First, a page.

Manila, 8 November 2017 — If teams perform below expectations, what will you do to get them to work? It might be easier than you think.
One of the best-known models for understanding team performance looks at the developmental sequence of a team. Introduced by psychologist Bruce Tuckman in 1965, the central idea of this model is to identify five typical stages that teams will go through as they develop, from forming to storming, norming, and performing. Tuckman later added a phase of adjourning (sometimes called mourning).
In my experience, I have indeed seen team dynamics that resemble these stages. And I have also seen cases where performance peaked very early, rather than in the fourth stage. And why not?
What models do for us is to help us grasp what is involved, to be better informed when we take action. Because models simplify reality, they are also inherently wrong, because the world around us is always more complex than models suggest. Yet models can help us.
This was summed up in 1976 by George Box, a British statistician, who famously wrote that "All models are wrong, some are useful.”
There are other models that can help teams to perform better. Some draw on personality aspects of the team members—using one of the many personality assessments available today—and others on their individual strengths, for example. All of these models have a degree of usefulness, and none of them offers 'the whole truth.'
The wisdom distilled from using these models suggests that a high-performing team brings together diverse members who learn to work together well. Shades of Tuckman there.
I would single out three factors that can hold teams back from reaching their best performance.
Diversity of Communication Styles
First, there is often a diversity among the team members that was neither considered when the team was planned nor recognized sufficiently when the team starts working. I call this a diversity of communication styles, originating from the worldview (mindset) of each member. It goes much beyond introversion and extraversion. This diversity of communication styles is both visible and invisible, yet it can be brought to the surface and turned into a team's greatest strength.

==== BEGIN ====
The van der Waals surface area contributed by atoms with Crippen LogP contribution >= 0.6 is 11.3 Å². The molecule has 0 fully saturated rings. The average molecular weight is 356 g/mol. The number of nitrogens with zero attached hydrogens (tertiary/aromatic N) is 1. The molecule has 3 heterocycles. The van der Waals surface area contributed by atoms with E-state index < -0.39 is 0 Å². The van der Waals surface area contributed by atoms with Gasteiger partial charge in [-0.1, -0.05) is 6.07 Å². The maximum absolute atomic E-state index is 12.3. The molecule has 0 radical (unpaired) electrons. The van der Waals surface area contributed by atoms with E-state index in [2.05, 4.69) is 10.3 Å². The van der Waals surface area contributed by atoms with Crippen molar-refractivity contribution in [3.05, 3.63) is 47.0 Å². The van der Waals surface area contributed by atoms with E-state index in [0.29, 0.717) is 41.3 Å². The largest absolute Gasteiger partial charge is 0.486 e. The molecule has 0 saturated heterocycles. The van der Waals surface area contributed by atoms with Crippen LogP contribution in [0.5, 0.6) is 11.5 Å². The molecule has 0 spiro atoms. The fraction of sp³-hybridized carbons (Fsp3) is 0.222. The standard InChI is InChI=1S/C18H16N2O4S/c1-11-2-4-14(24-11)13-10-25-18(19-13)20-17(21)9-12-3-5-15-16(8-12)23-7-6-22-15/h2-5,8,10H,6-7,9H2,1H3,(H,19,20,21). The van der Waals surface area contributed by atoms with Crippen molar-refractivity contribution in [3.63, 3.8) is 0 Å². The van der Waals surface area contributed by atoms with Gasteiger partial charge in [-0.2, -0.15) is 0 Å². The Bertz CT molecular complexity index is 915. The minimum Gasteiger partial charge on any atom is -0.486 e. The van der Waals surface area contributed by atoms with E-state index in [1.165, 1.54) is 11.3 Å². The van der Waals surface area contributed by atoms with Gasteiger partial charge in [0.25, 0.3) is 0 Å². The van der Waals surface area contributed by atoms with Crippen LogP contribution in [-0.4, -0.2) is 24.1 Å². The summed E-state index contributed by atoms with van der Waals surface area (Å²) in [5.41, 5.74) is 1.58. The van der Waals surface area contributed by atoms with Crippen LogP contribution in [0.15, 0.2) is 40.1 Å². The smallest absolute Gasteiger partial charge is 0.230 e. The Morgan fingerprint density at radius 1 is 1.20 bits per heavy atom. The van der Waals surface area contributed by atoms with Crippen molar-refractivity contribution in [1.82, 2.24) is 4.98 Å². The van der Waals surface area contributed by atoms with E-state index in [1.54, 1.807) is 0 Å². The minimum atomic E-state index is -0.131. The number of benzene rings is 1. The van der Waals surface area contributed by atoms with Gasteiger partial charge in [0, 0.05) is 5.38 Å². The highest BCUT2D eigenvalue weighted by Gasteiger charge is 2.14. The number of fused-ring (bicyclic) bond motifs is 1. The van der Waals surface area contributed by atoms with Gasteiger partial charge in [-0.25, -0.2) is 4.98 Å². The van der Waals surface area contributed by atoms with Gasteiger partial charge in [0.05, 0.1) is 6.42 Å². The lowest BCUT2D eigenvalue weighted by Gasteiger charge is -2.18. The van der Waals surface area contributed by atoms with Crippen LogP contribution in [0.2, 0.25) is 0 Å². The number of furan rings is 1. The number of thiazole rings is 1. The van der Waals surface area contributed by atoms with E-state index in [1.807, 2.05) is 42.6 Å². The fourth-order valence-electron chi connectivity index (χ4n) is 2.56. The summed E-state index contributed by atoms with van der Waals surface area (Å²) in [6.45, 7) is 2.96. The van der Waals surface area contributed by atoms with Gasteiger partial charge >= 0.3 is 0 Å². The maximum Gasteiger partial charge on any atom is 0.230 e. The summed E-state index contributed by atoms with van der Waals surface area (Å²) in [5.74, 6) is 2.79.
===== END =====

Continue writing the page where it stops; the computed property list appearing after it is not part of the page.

Second, most problems in teams occur not because of a big difference of opinion on substance. They are caused by different communication styles, that can easily rub some members the wrong way regardless of the substance of what is being discussed. These problems cause unproductive tensions that raise emotions, cloud relationships and make it more difficult to work together, mostly because of differences in style. Note that this is different from creative tensions that are about substance and are increasingly seen as necessary to produce innovation.
Third, average and low-performing teams often fail to improve because they don't know where to begin in overcoming their internal challenges. So the door to start maximizing the complementary expertise and experience of the members remains closed. Going back to Tuckman, we can observe how invisible quiet storms can go on for a long time, especially when members tune out and quietly withdraw from contributing their best to the team.
If you're with me in saying that communication styles are a major factor in team performance—including those quiet withdrawals of members from giving their best—then I invite you to explore a method that looks specifically at different communication styles that individual team members prefer, and how to learn to use all of these styles to bring your team together.
Did you know that your team members have different preferences for how they want to be acknowledged and rewarded? Do you know which member has which preference?
Work In All Colors
What if you could boost the performance of your team by looking at the preferred communication style of each member, and then help them discover how to work together with a deeper sense of mutual appreciation and trust? Would that not open the door to a much higher level of performance of the team as they work together better?
If this intrigues you, you're welcome to get in touch with me and I'll be happy to tell you more about the Work In All Colors method, and why leaders I have trained call it a life-changing experience that boosts their influence, leading to better team performance.
It was easier than they thought, several of them commented.